If one could make alive again for other people some cobwebbed skein of old dead intrigues and breathe breath and character into dead names and stiff portraits. That is history to me! ~George Macaulay Trevelyan
Ancient History 361 – Julian the Apostate “The Last Pagan” enters Constantinople as sole Emperor of the Roman Empire.
Julian “the Apostate” (Latin: Flavius Claudius Julianus Augustus; 331/332 – 26 June 363), commonly known as Julian, or also Julian the Philosopher, was Roman Emperor from 361 to 363 and a noted philosopher and Greek writer.
A member of the Constantinian dynasty, he was made Caesar over the western provinces, by Constantius II in 355, where he campaigned successfully against the Alamanni and Franks. Most notable was his crushing victory over the Alamanni in 357 at the Battle of Argentoratum – despite being outnumbered. In 360 he was acclaimed Augustus by his soldiers, sparking a civil war between Julian and Constantius. However, Constantius died before the two could face each other in battle, naming Julian as his rightful successor. In 363, Julian embarked on an ambitious campaign against the Sassanid Empire. Though initially successful, Julian was mortally wounded in battle and died shortly after.
Julian was a man of unusually complex character: he was “the military commander, the theosophist, the social reformer, and the man of letters”. He was the last non-Christian ruler of the Roman Empire and it was his desire to bring the Empire back to its ancient Roman values in order to save it from “dissolution”. He purged the top-heavy state bureaucracy and attempted to revive traditional Roman religious practices at the cost of Christianity. His rejection of Christianity in favour of Neoplatonic paganism caused him to be called Julian the Apostate (Ἀποστάτης, or Transgressor: Παραβάτης) by the church. He was the last emperor of the Constantinian dynasty, the empire’s first Christian dynasty.
History of Christianity 5: A Century of Giants
Medieval History – Roots of America 1282 – Llywelyn the Last killed, the last native Prince of Wales
Llywelyn the Last, the last native Prince of Wales, is killed/murdered at Cilmeri, near Builth Wells, south Wales.
Llywelyn ap Gruffydd or Llywelyn Ein Llyw Olaf (‘Llywelyn, Our Last Leader’) (c. 1223 – 11 December 1282), sometimes rendered as Llywelyn II, was the last prince of an independent Wales before its conquest by Edward I of England, also known as Edward Longshanks and the Hammer of the Scots.
Do you not see the path of the wind and the rain?
Do you not see the oak trees in turmoil?
Cold my heart in a fearful breast
For the king, the oaken door of Aberffraw
The poet Gruffydd ab yr Ynad Coch in an elegy on Llywelyn
By early 1282, many of the lesser princes who had supported Edward against Llywelyn in 1277 were becoming disillusioned with the exactions of the royal officers. On Palm Sunday that year, Dafydd ap Gruffydd attacked the English at Hawarden castle and then laid siege to Rhuddlan. The revolt quickly spread to other parts of Wales, with Aberystwyth castle captured and burnt and rebellion in Ystrad Tywi in south Wales, also inspired by Dafydd according to the annals, where Carreg Cennen castle was captured. Read more at Wikipedia.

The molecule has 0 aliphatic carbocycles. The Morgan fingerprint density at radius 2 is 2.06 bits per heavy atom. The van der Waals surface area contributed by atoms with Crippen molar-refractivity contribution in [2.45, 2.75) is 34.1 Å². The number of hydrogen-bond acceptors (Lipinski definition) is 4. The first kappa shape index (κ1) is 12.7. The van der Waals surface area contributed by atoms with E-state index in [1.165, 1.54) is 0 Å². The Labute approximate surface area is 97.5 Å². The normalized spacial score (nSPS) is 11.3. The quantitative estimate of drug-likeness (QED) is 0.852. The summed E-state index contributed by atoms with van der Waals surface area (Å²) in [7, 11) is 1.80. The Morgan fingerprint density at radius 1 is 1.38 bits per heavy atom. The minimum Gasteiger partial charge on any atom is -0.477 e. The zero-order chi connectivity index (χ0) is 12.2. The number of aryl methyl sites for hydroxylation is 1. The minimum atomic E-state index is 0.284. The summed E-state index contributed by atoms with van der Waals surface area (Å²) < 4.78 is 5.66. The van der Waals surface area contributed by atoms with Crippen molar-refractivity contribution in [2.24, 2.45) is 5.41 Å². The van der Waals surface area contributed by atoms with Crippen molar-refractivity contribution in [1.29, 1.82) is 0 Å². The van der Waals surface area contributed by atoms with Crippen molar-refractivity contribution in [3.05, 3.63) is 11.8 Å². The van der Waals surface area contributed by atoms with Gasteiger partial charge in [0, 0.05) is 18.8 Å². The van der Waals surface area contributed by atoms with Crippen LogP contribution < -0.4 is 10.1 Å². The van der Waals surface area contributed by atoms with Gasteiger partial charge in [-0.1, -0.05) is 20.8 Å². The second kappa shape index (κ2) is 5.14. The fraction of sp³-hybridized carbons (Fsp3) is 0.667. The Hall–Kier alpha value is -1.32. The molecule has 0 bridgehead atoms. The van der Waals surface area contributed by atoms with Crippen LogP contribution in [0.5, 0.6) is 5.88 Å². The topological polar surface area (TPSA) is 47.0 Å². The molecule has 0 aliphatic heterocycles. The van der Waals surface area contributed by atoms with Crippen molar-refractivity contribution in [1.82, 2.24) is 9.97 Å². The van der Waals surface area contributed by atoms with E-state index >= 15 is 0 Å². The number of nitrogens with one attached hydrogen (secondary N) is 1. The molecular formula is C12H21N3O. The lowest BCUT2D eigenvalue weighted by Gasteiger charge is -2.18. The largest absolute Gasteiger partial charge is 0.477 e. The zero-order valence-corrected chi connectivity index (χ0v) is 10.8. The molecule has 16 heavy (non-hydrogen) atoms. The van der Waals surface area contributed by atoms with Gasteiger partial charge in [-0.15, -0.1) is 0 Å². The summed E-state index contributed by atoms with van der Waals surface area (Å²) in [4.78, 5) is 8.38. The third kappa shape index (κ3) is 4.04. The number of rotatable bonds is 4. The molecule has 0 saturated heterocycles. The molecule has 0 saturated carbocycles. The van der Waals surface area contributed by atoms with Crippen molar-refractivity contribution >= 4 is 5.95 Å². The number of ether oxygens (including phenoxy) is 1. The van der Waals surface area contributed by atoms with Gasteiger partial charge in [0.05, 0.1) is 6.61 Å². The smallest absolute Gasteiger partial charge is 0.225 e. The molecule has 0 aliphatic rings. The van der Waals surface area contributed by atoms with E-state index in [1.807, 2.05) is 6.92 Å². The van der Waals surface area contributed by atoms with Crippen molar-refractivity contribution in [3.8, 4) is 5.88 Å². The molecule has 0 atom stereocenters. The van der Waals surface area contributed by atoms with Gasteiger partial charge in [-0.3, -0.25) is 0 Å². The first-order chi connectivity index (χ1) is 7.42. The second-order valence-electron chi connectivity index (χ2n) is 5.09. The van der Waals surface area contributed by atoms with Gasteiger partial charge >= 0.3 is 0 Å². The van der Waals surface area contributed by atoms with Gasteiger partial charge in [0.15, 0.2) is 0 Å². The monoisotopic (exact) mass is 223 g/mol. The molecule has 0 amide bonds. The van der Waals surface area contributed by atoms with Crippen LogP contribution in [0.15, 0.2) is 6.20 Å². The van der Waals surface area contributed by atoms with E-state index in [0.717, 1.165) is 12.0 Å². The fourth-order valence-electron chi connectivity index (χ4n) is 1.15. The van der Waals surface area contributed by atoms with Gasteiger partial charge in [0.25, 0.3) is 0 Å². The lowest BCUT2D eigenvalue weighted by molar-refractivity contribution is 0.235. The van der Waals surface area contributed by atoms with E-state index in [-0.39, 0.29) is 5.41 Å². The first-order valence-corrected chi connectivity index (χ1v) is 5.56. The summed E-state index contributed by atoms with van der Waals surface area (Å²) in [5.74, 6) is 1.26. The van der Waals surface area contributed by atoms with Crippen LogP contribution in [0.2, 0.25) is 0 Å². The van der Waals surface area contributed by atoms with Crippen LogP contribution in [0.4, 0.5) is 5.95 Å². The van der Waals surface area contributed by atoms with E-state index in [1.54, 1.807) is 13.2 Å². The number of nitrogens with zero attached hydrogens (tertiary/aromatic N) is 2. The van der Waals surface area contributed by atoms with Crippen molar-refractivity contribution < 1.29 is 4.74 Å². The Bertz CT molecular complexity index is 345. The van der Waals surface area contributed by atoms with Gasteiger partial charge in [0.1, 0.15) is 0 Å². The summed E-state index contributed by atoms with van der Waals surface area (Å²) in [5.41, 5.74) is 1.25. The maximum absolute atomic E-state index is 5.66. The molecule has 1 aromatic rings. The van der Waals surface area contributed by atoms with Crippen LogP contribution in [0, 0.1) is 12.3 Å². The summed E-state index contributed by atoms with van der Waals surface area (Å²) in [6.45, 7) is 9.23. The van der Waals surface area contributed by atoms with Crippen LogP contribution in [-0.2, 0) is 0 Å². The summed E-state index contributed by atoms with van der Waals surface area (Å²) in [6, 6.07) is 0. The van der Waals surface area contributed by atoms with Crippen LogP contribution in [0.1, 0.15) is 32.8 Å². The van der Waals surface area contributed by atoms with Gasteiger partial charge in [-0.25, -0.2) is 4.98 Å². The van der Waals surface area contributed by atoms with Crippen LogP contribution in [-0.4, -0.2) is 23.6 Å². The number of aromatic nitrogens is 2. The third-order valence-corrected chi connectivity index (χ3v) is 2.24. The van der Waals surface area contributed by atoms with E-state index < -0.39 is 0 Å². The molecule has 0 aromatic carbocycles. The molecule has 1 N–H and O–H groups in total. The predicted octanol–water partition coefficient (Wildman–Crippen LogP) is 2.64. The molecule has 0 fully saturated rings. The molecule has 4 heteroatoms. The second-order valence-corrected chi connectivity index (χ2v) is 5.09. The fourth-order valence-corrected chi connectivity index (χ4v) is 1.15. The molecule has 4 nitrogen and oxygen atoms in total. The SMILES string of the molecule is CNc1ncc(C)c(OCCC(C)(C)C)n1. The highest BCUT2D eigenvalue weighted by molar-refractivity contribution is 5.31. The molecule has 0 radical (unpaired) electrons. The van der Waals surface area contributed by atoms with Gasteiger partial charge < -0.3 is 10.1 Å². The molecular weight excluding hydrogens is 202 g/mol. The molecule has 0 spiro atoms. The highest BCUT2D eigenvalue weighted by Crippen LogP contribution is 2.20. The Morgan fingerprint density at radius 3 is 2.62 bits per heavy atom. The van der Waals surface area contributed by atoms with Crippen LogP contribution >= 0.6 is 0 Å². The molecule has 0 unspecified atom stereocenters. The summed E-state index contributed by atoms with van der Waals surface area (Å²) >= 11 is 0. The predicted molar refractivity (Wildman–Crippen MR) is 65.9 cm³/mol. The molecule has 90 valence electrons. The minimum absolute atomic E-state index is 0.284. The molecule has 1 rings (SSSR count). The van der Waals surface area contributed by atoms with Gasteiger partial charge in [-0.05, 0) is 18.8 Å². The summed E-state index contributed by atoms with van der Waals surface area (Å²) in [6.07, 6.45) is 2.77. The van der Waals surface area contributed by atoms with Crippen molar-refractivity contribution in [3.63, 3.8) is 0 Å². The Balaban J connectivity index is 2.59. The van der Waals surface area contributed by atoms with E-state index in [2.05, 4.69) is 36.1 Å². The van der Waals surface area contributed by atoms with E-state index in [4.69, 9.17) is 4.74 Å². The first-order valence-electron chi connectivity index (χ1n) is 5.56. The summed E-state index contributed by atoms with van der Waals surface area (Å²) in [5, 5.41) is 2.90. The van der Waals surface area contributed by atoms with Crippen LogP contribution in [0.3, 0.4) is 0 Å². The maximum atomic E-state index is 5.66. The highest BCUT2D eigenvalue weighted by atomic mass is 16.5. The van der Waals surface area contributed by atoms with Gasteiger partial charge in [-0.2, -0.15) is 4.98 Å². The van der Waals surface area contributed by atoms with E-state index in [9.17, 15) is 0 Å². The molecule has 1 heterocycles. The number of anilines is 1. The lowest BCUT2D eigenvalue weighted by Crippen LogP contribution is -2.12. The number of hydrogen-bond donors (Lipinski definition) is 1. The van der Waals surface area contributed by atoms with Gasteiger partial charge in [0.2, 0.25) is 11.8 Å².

Llywelyn in History Struggle, Conquest and Treachery
There can be no doubt that Llywelyn ap Gruffudd’s journey to becoming Prince of Wales was a long, difficult one. His father, Gruffudd ap Llywelyn, was an illegitimate son of Llywelyn ap Iorwerth, Prince of Gwynedd, who died in 1240, leaving his kingdom to his legitimate, but younger, son Dafydd ap Llywelyn.
A tribute to Llywelyn ap Gruffydd – the Last Prince of Wales. Cilmeri – the stone monolith marking the place of his murder. Abaty Cwm Hir the site of the resting place for his decapitated body with in the walls of the Abbey ruins.
Llywelyn Ein Llyw Olaf
The legend of Owain Glyndwr
American Revolution 1777 – British delay Washington’s march to Valley Forge
On this day in 1777, General George Washington begins marching 12,000 soldiers of his Continental Army from Whitemarsh to Valley Forge, Pennsylvania, for the winter. As Washington’s men began crossing the Schuylkill River, they were surprised by a regiment of several thousand British troops led by General Charles Cornwallis. Cornwallis came across the continental forces by chance as he followed General William Howe’s orders to forage for supplies in the hills outside Philadelphia.
Upon spotting General Cornwallis and the British troops, General Washington ordered his soldiers to retreat across the Schuylkill River, where they destroyed the bridge to prevent the British from pursuing them. After engaging the British for a short time from the opposite side of the river, Washington and the Continental Army retreated back to Whitemarsh, delaying their march to Valley Forge for several days. Read more at History.com
Valley Forge: A Winter Encampment Part 1
American Civil War 1862 – The Federals occupy Fredericksburg
On this day in 1862, the Union Army of the Potomac occupies Fredericksburg, Virginia, as General Ambrose Burnside continues to execute his plan to capture the Confederate capital at Richmond, Virginia. However, the occupation did not happen until three weeks after Burnside’s army had arrived at Falmouth, Virginia, just across the river from Fredericksburg. Due to a logistical error, pontoon bridges had not been available so the army could not cross; the delay allowed Confederate General Robert E. Lee ample time to post his Army of Northern Virginia along Marye’s Heights above Fredericksburg.
Burnside replaced General George McClellan as head of the Army of the Potomac in early November 1862. He devised a plan to move his army quickly down the Rappahannock River, cross the river, and race Lee’s army south to Richmond. Everything went according to plan as the Yankees sped south from Warrenton, Virginia. Read more at History.com
The Battle of Fredericksburg – Son of the South
The Battle of Fredericksburg – Wikipedia
Battle of Fredricksburg
This was a student entry in the 2008 Carencro High School Video and Animation Festival. It won 1st Place in its category (PhotoStory – Medium) and 1st Place in Best Story Telling.
Irish Brigade at Fredricksburg